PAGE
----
I was the op-ed editor at The Wall Street Journal at the peak of the Whitewater scandal. We ran a series of investigative pieces “raising serious questions” (as we say in the scandal business) about the nefarious things the Clintons were thought to have done back in Arkansas.
Now, I confess I couldn’t follow all the actual allegations made in those essays. They were six jungles deep in the weeds. But I do remember the intense atmosphere that the scandal created. A series of bombshell revelations came out in the media, which seemed monumental at the time. A special prosecutor was appointed and indictments were expected. Speculation became the national sport.
In retrospect, Whitewater seems overblown. And yet it has to be confessed that, at least so far, the Whitewater scandal was far more substantive than the Russia-collusion scandal now gripping Washington.
There may be a giant revelation still to come. But as the Trump-Russia story has evolved, it is striking how little evidence there is that any underlying crime occurred – that there was any actual collusion between the Donald Trump campaign and the Russians. Everything seems to be leaking out of this administration, but so far the leaks about actual collusion are meager.
There were some meetings between Trump officials and some Russians, but so far, no more than you’d expect from a campaign that was publicly and proudly pro-Putin. And so far, nothing we know of these meetings proves or even indicates collusion.
I’m not saying there shouldn’t be an investigation into potential Russia–Trump links. Russia’s attack on American democracy was truly heinous, and if the Trump people were involved, that would be treason. I’m saying first, let’s not get ahead of ourselves and assume that this link exists.
Second, there is something disturbingly meta about this whole affair. This is, as Yuval Levin put it, an investigation about itself. Trump skeptics within the administration laid a legal minefield all around the president, and then Trump – being Trump – stomped all over it, blowing himself up six ways from Sunday.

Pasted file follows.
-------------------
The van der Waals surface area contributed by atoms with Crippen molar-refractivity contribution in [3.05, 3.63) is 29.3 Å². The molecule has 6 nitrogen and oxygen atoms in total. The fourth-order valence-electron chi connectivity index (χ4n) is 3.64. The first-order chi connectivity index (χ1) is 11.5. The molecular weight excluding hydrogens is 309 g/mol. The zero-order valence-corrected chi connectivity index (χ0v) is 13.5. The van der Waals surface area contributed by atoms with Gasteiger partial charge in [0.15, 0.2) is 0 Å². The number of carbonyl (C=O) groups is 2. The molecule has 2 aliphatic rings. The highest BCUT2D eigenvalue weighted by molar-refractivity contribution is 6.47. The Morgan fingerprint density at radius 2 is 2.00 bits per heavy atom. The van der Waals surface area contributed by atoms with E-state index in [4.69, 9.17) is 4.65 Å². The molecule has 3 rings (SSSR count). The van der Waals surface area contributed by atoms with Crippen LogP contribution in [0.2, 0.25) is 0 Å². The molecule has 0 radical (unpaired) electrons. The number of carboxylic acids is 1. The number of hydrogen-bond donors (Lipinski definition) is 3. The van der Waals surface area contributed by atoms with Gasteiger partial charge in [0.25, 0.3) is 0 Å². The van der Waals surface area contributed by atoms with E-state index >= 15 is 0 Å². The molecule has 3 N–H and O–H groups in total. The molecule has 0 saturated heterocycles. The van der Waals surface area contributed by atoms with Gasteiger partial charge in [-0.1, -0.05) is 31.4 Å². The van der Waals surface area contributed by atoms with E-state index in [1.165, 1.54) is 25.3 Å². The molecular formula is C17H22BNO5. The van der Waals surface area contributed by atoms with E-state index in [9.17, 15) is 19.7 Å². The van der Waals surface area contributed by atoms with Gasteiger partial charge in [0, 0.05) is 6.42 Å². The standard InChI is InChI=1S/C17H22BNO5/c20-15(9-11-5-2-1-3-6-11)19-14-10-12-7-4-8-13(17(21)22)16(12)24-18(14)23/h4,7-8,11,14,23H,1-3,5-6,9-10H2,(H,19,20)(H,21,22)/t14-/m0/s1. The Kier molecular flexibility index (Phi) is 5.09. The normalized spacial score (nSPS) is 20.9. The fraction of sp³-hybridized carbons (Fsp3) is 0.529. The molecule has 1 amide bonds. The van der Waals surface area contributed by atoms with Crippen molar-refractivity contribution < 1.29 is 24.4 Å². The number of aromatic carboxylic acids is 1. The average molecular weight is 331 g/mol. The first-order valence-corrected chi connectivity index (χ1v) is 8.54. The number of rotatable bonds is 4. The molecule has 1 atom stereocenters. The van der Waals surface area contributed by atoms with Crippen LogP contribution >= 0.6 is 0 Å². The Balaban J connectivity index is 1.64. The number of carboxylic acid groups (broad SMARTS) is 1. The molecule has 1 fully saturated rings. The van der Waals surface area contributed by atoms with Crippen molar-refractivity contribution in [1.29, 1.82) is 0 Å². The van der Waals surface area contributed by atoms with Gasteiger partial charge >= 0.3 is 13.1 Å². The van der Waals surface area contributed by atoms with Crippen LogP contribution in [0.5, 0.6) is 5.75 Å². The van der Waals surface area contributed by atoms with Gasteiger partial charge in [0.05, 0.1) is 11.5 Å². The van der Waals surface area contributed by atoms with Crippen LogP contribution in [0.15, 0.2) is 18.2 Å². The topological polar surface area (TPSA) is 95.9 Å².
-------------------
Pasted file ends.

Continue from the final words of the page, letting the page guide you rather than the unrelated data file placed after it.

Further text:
Now of course, Trump shouldn’t have tweeted about Oval Office tape recordings. Of course, he shouldn’t have fired James Comey. But even if you took a paragon of modern presidents – a contemporary Abraham Lincoln – and you directed a democratically unsupervised, infinitely financed team of prosecutors at him and gave them power to subpoena his staff and look under any related or unrelated rock in an attempt to bring him down, there’s a pretty good chance you could spur even this modern paragon to want to fight back. You could spur even him to do something that had the whiff of obstruction.
There’s just something worrisome every time we find ourselves replacing politics of democracy with the politics of scandal. In democracy, the issues count, and you try to win by persuasion. You recognize that your opponents are legitimate, that they will always be there and that some form of compromise is inevitable.
In the politics of scandal, at least since Watergate, you don’t have to engage in persuasion or even talk about issues. Political victories are won when you destroy your political opponents by catching them in some wrongdoing. You get seduced by the delightful possibility that your opponent will be eliminated. Politics is simply about moral superiority and personal destruction.
The politics of scandal is delightful for cable news. It’s hard to build ratings arguing about health insurance legislation. But it’s easy to build ratings if you are a glorified Court TV, if each whiff of scandal smoke generates hours of “Breaking News” intensity and a deluge of speculation from good-looking former prosecutors.
The politics is great for those forces responsible for the lawyerization of American life. It takes power out of the hands of voters and elected officials and puts power in the hands of prosecutors and defense attorneys.
The politics of scandal drives a wedge through society. Political elites get swept up in the scandals. Most voters don’t really care.
Donald Trump rose peddling the politics of scandal – oblivious to policy, spreading insane allegations about birth certificates and other things – so maybe it’s just that he gets swallowed by it. But frankly, on my list of reasons Trump is unfit for the presidency, the Russia-collusion story ranks number 971, well below, for example, the perfectly legal ways he kowtows to thugs and undermines the norms of democratic behavior.
The people who hype the politics of scandal don’t make U.S. government purer. They deserve some of the blame for an administration and government too distracted to do its job, for a political culture that is both shallower and nastier, and for fostering a process that looks like an elite game of entrapment.
David Brooks is a columnist for The New York Times. Reach him c/o The New York Times, Editorial Department, 620 8th Ave., New York, NY 10018. © 2017 New York Times News Service